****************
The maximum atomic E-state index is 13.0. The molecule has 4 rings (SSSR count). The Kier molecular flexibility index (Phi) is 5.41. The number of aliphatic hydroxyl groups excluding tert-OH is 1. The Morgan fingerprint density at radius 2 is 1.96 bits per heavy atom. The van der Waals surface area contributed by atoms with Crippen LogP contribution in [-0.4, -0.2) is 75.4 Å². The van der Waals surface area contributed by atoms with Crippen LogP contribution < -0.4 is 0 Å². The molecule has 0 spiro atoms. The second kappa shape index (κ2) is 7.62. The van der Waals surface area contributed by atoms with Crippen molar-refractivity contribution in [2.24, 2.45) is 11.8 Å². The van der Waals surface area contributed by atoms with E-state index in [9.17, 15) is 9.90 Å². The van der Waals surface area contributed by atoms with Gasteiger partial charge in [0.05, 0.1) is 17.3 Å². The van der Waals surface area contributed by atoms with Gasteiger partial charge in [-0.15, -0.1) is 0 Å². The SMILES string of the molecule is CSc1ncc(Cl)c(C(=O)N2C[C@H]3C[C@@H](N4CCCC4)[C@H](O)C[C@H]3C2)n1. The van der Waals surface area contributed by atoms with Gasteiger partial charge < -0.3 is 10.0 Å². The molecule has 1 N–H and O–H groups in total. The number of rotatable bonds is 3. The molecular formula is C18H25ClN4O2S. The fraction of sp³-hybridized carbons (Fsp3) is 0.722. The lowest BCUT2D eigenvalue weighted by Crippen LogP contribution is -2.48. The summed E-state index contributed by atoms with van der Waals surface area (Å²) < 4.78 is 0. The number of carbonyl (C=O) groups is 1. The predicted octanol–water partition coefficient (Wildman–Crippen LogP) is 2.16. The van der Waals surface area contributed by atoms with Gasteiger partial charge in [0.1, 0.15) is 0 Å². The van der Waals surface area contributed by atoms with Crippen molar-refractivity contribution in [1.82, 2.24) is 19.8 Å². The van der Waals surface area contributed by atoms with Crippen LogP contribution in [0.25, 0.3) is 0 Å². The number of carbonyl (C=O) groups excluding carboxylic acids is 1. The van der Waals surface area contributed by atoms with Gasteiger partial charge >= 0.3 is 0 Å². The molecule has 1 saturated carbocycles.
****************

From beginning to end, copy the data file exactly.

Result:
The maximum atomic E-state index is 13.0. The molecule has 4 rings (SSSR count). The Kier molecular flexibility index (Phi) is 5.41. The number of aliphatic hydroxyl groups excluding tert-OH is 1. The Morgan fingerprint density at radius 2 is 1.96 bits per heavy atom. The van der Waals surface area contributed by atoms with Crippen LogP contribution in [-0.4, -0.2) is 75.4 Å². The van der Waals surface area contributed by atoms with Crippen LogP contribution < -0.4 is 0 Å². The molecule has 0 spiro atoms. The second kappa shape index (κ2) is 7.62. The van der Waals surface area contributed by atoms with Crippen molar-refractivity contribution in [2.24, 2.45) is 11.8 Å². The van der Waals surface area contributed by atoms with E-state index in [9.17, 15) is 9.90 Å². The van der Waals surface area contributed by atoms with Gasteiger partial charge in [0.05, 0.1) is 17.3 Å². The van der Waals surface area contributed by atoms with Gasteiger partial charge in [-0.15, -0.1) is 0 Å². The SMILES string of the molecule is CSc1ncc(Cl)c(C(=O)N2C[C@H]3C[C@@H](N4CCCC4)[C@H](O)C[C@H]3C2)n1. The van der Waals surface area contributed by atoms with Gasteiger partial charge < -0.3 is 10.0 Å². The molecule has 1 N–H and O–H groups in total. The number of rotatable bonds is 3. The molecular formula is C18H25ClN4O2S. The fraction of sp³-hybridized carbons (Fsp3) is 0.722. The lowest BCUT2D eigenvalue weighted by Crippen LogP contribution is -2.48. The summed E-state index contributed by atoms with van der Waals surface area (Å²) < 4.78 is 0. The number of carbonyl (C=O) groups is 1. The predicted octanol–water partition coefficient (Wildman–Crippen LogP) is 2.16. The van der Waals surface area contributed by atoms with Gasteiger partial charge in [0.1, 0.15) is 0 Å². The van der Waals surface area contributed by atoms with Crippen molar-refractivity contribution in [1.82, 2.24) is 19.8 Å². The van der Waals surface area contributed by atoms with Crippen LogP contribution in [0.25, 0.3) is 0 Å². The number of carbonyl (C=O) groups excluding carboxylic acids is 1. The van der Waals surface area contributed by atoms with Gasteiger partial charge >= 0.3 is 0 Å². The molecule has 1 saturated carbocycles.